33 Chicago Historical Society and Northwestern University, The Great Chicago Fire and the Web of Memory, ↪link 1.33a. The same partners produced The Dramas of Haymarket, an even richer archive since the narrative site was produced in conjunction with the creation of the Haymarket Affair Digital Collection, a project supported by the Library of Congress/Ameritech National Digital Library Competition. ↪link 1.33b. Southern Utah University, Voices of the Colorado Plateau,link 1.33c.

34 John Mack Faragher, “The Oregon Trail,” History Matters: The U.S. Survey Course on the Web, ↪link 1.34a; Donald A. Ritchie, “The American President,” History Matters: The U.S. Survey Course on the Web, ↪link 1.34b.

35 Robert B. Townsend, “Scholarship, History, and the New Media,” unpublished paper submitted in fulfillment of New Media minor field requirement at George Mason University, in possession of authors.

36 Stefan Blaschke, “Periodicals Directory: Electronical Index: E-Journals,” The History Journals Guide, ↪link 1.28b; Stephen Railton, “Common-Place: The Interactive Journal of Early American Life,” History Matters: The U.S. Survey Course on the Web, ↪link 1.36b; data provided by Richard Shenkman, email to Roy Rosenzweig, 18 July 2003.

37 Robert Darnton, “An Early Information Society: News and the Media in Eighteenth-Century Paris,” American Historical Review 105 (February 2000), ↪link 1.37.

38 Michael Katten, Colonial Lists/Indian Power: Identity Politics in Nineteenth Century Telugu-Speaking India (New York: Columbia University Press, 2001), ↪link 1.38a. Ignacio Gallup-Diaz, The Door of the Seas and Key to the Universe: Indian Politics and Imperial Rivalry in the Darien, 1640–1750 (New York: Columbia University Press, 2001), ↪link 1.38b; Eileen Gardiner and Ronald Musto, “ACLS History E-Book Project,” OAH Newsletter (August 2003), ↪link 1.38c.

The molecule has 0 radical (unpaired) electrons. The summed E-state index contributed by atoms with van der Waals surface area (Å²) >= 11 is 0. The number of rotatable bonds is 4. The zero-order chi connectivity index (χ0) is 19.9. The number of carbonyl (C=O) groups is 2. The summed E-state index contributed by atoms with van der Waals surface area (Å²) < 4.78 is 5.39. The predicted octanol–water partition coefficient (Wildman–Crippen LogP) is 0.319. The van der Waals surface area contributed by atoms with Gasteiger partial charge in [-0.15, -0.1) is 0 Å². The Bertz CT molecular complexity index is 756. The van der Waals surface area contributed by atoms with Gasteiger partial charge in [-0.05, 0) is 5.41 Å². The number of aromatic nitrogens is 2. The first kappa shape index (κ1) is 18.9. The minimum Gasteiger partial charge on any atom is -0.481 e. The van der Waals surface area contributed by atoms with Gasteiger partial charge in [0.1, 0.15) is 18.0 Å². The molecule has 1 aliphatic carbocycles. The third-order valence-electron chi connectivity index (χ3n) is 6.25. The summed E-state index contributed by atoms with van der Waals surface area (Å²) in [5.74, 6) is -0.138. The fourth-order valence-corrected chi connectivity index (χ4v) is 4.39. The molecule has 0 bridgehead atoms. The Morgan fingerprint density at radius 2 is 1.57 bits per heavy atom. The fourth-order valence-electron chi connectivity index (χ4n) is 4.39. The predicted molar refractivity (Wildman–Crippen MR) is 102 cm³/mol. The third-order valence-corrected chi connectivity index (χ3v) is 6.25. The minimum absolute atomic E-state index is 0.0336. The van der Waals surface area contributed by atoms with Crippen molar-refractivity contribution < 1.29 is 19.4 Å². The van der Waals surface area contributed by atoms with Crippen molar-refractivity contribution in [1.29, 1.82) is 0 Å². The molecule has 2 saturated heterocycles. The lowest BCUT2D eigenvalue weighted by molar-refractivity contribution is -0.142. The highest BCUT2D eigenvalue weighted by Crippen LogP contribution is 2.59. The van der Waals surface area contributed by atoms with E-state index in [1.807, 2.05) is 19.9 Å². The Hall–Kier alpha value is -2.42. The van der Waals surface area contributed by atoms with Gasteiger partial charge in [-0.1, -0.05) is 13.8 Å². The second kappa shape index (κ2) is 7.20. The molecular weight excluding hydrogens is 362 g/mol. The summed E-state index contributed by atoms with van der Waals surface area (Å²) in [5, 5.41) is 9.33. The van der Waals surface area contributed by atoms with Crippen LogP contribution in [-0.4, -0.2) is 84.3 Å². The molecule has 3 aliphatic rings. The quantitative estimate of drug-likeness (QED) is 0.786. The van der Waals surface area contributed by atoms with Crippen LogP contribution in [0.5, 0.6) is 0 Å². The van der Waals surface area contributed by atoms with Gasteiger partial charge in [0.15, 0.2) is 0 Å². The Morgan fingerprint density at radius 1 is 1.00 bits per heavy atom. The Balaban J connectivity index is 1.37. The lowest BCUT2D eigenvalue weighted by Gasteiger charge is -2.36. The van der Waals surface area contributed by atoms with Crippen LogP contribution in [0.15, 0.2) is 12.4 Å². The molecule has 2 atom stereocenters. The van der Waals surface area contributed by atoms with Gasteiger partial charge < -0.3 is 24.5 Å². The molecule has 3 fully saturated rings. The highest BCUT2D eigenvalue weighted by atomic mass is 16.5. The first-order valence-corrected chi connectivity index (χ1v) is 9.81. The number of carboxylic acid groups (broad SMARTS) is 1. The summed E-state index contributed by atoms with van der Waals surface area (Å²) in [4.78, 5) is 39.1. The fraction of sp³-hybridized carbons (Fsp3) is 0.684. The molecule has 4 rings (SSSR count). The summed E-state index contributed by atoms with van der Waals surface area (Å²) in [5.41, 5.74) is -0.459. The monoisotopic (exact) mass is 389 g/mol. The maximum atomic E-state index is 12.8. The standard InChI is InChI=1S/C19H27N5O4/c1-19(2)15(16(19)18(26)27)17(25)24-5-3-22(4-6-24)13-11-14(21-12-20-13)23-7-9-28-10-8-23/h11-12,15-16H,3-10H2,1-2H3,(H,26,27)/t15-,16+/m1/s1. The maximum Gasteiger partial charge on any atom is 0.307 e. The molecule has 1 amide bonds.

39 Roy Rosenzweig, “Crashing the System: Hypertext and American Studies Scholarship,” American Quarterly 51 (June 1999): 237–46; Louise Krasniewicz and Michael Blitz, “Why We Did Not Produce ÔDreaming Arnold Schwarzenegger’ as a Book, Several Articles, an Encyclopedia, a Video, an Annotated Bibliography, and a Museum Installation (or Did We?),” American Quarterly 51 (June 1999): 258–67.

40 Philip J. Ethington, “Los Angeles and the Problem of Urban Historical Knowledge,” American Historical Review 105 (December 2000), ↪link 1.40a; William G. Thomas III and Edward L. Ayers, “The Differences Slavery Made: A Close Analysis of Two American Communities,” American Historical Review 108 (December 2003), ↪link 1.40b.

41 Jorn Barger, “Weblog Resources FAQ,” Robot Wisdom Weblog, ↪link 1.41.

42 “History Blogs,” History News Network, ↪link 1.42a; POTUS, ↪link 1.42b; Invisible Adjunct,link 1.42c; Epistemographer, ↪link 1.42d; Paleojudaica.com, ↪link 1.42e. See also Scott Smallwood, “Disappearing Act: The Invisible Adjunct Shuts Down Her Popular Weblog and Says Goodbye to Academe,” Chronicle of Higher Education (30 April 2004), ↪link 1.42f; Wikipedia, The Free Encyclopedia, ↪link 1.42g.

43 TheHistoryNet.com, ↪link 1.43.

44 William G. Thomas and Alice E. Carter, The Civil War on the Web: A Guide to the Very Best Sites (Wilmington, Del.: Scholarly Resources, 2001), xviii, 147–53.

45 Scott Alexander, Red Hot Jazz Archive,link 1.45a; Kevin Roe, Brainerd, Kansas: Time Place and Memory on the Prairie Plains, ↪link 1.45b.

46 Thomas and Carter, The Civil War on the Web, xvii, xix.